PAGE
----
• Winter says:

    I reuse the plastic Ziplock bags (or whatever brand I buy- usually, it’s Great Value). I also re-use the plastic grocery bags that come from the stores- though I guess I should just start using my own bags. 🙂

  • Dani says:

    Alternate method for cooking pasta – If you add your pasta to the pot of water when you put it on the stove it will start cooking as the water heats and it’s usually done very shortly after the pot teaches a full boil. You’ll need to stir a couple times to prevent it from sticking, but this works very well, especially for short, fat noodles like rotelle and macaroni.

  • Katie L says:

    I don’t reuse Al foil or plastic baggies– but we have lots of reusable containers, so I don’t use too many plastic baggies in the first place. I have been buying “manager’s special” bananas for smoothies. I peel them, break them in half, and freeze them (in one of those reusable plastic containers!) and they’re ready to blend. They’re about half price this way.

  • Kim says:

    What’s the most efficient way to dry ziplocks?

    I wash & reuse the bags I’ve purchased carrots, cheese, or tortillas in. They hold at least one quart of food, & work great for bread, taco shells, crackers, & many other items. I stock up & freeze flour when it’s on sale; I use the same 2 gallon “flour bags” multiple times.

    • Laura says:

      Oh I wish I knew! I tend to dump ziplocs I use for dry things like bread, etc. in a big pile and only wash them when they begin to threaten to take over the kitchen. Then, of course I have wet bags draped all over – and they sometimes take a full day to dry! I really like the Hefty slider bags and usually get great deals on them with coupons and sales – but they still aren’t always the cheapest bags. I figure if I use them twice, though, they’re really only half the price, right? But that drying conundrum – how to keep them open for air circulation is the real key. Someone ought to invent something and patent it and make a mint.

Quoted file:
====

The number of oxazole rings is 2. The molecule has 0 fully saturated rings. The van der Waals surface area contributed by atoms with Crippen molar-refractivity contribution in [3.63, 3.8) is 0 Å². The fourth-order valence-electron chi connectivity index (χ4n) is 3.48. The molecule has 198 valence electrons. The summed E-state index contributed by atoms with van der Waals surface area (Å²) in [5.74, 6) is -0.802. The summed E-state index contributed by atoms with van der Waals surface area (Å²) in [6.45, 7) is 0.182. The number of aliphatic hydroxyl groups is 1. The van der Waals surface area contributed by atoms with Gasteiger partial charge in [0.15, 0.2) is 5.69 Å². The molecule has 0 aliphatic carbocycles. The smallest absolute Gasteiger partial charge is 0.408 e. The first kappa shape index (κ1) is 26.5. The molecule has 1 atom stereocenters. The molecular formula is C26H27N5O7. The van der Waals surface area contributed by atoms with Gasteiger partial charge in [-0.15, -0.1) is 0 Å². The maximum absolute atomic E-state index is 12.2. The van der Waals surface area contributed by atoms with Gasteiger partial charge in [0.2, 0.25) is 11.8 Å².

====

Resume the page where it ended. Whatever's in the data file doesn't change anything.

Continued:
• Marcia Rhinehart says:

        When we wash Ziploc bags at church, one of the ladies told me to turn it inside out to dry. It is easier to clean that way too.

        If you are looking for a way to to clean the Ziploc plastic storage containers — I put them in the top rack of the dishwasher. I only do this with the containers that say they are dishwasher safe though.

      • Edie says:

        When I wash my zip lock I quickly put them in the freezer when I need one I just take one out and dry that particular one. No fuss.

  • Paula says:

    Wax paper is something I never normally buy. I reuse the wax paper from various cereal and cracker boxes. It is more durable than store bought as well.

  • I’ve gone back and forth between Ziplocs and reusable containers, especially for my kids’ lunches. I really like reusable containers for cost and eco-friendliness, but my kids (especially my preschooler) tend to throw them away. So I’ve started putting their names on Ziploc bags of things that aren’t “gross” to reuse (like crackers). They usually remember to bring them home when they see their name written on them, and I can reuse the bags. And hopefully, some day soon we’ll get back to the reusable container stage. 🙂